Overload Relays & Heater Elements

Heater Elements

A thermal overload relay offers overcurrent protection for a large electric motor by acting as a mimic of the heat characteristics of the particular motor it’s protecting. Typically, the manufacturer uses a bimetallic plate near a heating element. The load current passes through the plate if an excessive current occurs. This process causes a closed contact to open and interrupts the flow of power to the contactor’s control circuit. The overload heater protects the motor, motor branch and circuit components from exposure to dangerous heat levels.

It is essential for safety and regulatory compliance to safeguard motors with overload heaters. A study from the Electrical Research Associates (ERA) of the United Kingdom in 1986 revealed that the leading cause of mechanical failures is overcurrent, which accounted for 30% of breakdowns in motors. This fact is important to consider since the modern world has more complex motors at work than ever before.

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Types of Relays

There are two main certifying bodies for relays — the National Electrical Manufacturers Association (NEMA) and the International Electrotechnical Commission (IEC). There are three classes for overload relays, these being Class 10, Class 20 and Class 30. Each figure represents how many seconds it takes for the overload relay to respond to a problem.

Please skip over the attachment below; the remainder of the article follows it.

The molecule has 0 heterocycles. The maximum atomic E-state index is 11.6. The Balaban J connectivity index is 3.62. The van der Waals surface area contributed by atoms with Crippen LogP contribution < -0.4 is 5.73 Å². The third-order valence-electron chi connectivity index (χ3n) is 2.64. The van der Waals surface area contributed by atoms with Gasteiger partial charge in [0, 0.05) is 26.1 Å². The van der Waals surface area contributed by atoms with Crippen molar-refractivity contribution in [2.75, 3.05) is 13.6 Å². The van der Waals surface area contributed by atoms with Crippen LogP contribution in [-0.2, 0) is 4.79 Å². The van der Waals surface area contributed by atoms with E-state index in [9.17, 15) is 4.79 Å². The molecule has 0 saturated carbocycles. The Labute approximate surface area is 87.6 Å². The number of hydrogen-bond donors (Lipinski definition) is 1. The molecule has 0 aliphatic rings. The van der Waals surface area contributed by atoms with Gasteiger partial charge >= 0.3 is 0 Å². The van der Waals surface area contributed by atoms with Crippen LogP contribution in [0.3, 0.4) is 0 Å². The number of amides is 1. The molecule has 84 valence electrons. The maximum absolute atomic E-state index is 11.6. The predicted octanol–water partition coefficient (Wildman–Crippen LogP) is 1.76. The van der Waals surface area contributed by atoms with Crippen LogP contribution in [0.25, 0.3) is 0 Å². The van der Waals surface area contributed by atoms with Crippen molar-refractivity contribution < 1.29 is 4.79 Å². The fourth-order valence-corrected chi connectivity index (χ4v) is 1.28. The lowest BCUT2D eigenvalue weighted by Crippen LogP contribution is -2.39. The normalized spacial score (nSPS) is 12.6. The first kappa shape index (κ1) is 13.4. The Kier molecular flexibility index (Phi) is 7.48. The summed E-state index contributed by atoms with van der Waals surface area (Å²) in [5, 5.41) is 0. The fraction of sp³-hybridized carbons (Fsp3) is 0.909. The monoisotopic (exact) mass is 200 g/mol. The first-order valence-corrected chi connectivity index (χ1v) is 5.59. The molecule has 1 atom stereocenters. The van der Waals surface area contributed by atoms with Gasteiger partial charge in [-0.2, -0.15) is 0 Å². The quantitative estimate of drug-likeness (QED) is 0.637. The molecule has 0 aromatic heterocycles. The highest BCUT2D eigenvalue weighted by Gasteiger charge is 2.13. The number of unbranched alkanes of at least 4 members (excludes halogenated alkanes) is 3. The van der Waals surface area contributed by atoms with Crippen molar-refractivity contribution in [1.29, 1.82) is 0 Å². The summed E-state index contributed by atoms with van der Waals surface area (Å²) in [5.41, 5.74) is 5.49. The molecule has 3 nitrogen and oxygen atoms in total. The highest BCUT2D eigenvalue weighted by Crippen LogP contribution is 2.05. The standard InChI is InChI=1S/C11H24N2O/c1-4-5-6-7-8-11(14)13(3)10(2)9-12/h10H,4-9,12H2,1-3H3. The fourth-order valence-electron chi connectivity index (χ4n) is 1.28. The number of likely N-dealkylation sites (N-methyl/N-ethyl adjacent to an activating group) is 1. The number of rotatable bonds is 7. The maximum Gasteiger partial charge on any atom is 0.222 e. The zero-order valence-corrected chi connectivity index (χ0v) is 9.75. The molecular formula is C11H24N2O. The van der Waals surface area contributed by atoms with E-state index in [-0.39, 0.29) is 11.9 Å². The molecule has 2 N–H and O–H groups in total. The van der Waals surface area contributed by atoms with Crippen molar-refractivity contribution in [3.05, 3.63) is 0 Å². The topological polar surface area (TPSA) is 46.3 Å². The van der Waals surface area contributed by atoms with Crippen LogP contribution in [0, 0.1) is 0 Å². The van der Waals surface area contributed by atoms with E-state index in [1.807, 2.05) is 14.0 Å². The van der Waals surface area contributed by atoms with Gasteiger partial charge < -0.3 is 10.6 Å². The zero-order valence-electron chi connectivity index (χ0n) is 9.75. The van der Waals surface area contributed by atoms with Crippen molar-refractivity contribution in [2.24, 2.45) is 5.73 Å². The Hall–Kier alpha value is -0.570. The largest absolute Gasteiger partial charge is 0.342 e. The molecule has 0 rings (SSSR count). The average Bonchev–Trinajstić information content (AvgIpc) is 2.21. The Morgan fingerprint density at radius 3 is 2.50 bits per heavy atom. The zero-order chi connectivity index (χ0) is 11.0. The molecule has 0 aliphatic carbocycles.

The default for an unmarked relay is Class 20. The NEMA standard is typically Class 20, yet the guidelines allow for 15% above or below this figure. IEC relays are typically Class 10 but have more leeway, with a 50% allowance above or below the normal trip current.

It is important to note that it is always advisable to replace all three overload heaters in the event of an incident since the others are likely to fail within a reasonable time frame.

Overload Relay Specifications

There are several key specifications necessary to understand how to choose the correct overload relay:

  • Full load current: Every motor provides a rating plate with its full load current rating. The thermal overload relay must be set to the same value as the rating plate in order to trip the relay when overheating occurs.
  • Control voltage: The control voltage is typically less than the motor’s specified voltage because it is a separate control. This figure is one of the most important to consider when choosing an overload relay.
  • Pole: This term refers to how many distinct circuits that a switch controls. The number of switches also sets how many switch contacts are available, which in turn determines how many poles the overload relay would need to make or break the contacts. Each switch generally has one to four poles.


Repair or Replace Heater Elements With Global Electronic Services

Is your organization looking to repair damaged heater elements or find a reliable source of replacement components? Global Electronic Services has all-inclusive repair services and a broad variety of replacements above for your team to browse. Our technicians go through rigorous training and certification in the leading standards, including EASA, MIL-SPEC, ISCET and more.

Connect with one of our helpful representatives by phone at 877-249-1701 or contact us through our quick and convenient contact form online to receive a quote.

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